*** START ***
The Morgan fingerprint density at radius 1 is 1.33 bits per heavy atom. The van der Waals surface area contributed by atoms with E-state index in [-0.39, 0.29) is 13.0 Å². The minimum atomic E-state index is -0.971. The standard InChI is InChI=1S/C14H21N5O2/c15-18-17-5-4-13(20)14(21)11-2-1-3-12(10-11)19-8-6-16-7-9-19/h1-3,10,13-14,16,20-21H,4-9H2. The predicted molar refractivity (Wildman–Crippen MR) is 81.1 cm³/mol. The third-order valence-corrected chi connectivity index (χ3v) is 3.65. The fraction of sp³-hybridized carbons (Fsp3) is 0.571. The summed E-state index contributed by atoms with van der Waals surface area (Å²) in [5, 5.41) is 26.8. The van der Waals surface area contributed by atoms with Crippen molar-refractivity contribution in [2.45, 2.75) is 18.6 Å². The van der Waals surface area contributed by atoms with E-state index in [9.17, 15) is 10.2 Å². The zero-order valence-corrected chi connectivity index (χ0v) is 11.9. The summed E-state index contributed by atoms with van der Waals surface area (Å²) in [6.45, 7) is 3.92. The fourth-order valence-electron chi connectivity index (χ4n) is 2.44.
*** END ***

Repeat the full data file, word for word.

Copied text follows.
The Morgan fingerprint density at radius 1 is 1.33 bits per heavy atom. The van der Waals surface area contributed by atoms with E-state index in [-0.39, 0.29) is 13.0 Å². The minimum atomic E-state index is -0.971. The standard InChI is InChI=1S/C14H21N5O2/c15-18-17-5-4-13(20)14(21)11-2-1-3-12(10-11)19-8-6-16-7-9-19/h1-3,10,13-14,16,20-21H,4-9H2. The predicted molar refractivity (Wildman–Crippen MR) is 81.1 cm³/mol. The third-order valence-corrected chi connectivity index (χ3v) is 3.65. The fraction of sp³-hybridized carbons (Fsp3) is 0.571. The summed E-state index contributed by atoms with van der Waals surface area (Å²) in [5, 5.41) is 26.8. The van der Waals surface area contributed by atoms with Crippen molar-refractivity contribution in [2.45, 2.75) is 18.6 Å². The van der Waals surface area contributed by atoms with E-state index in [9.17, 15) is 10.2 Å². The zero-order valence-corrected chi connectivity index (χ0v) is 11.9. The summed E-state index contributed by atoms with van der Waals surface area (Å²) in [6.45, 7) is 3.92. The fourth-order valence-electron chi connectivity index (χ4n) is 2.44.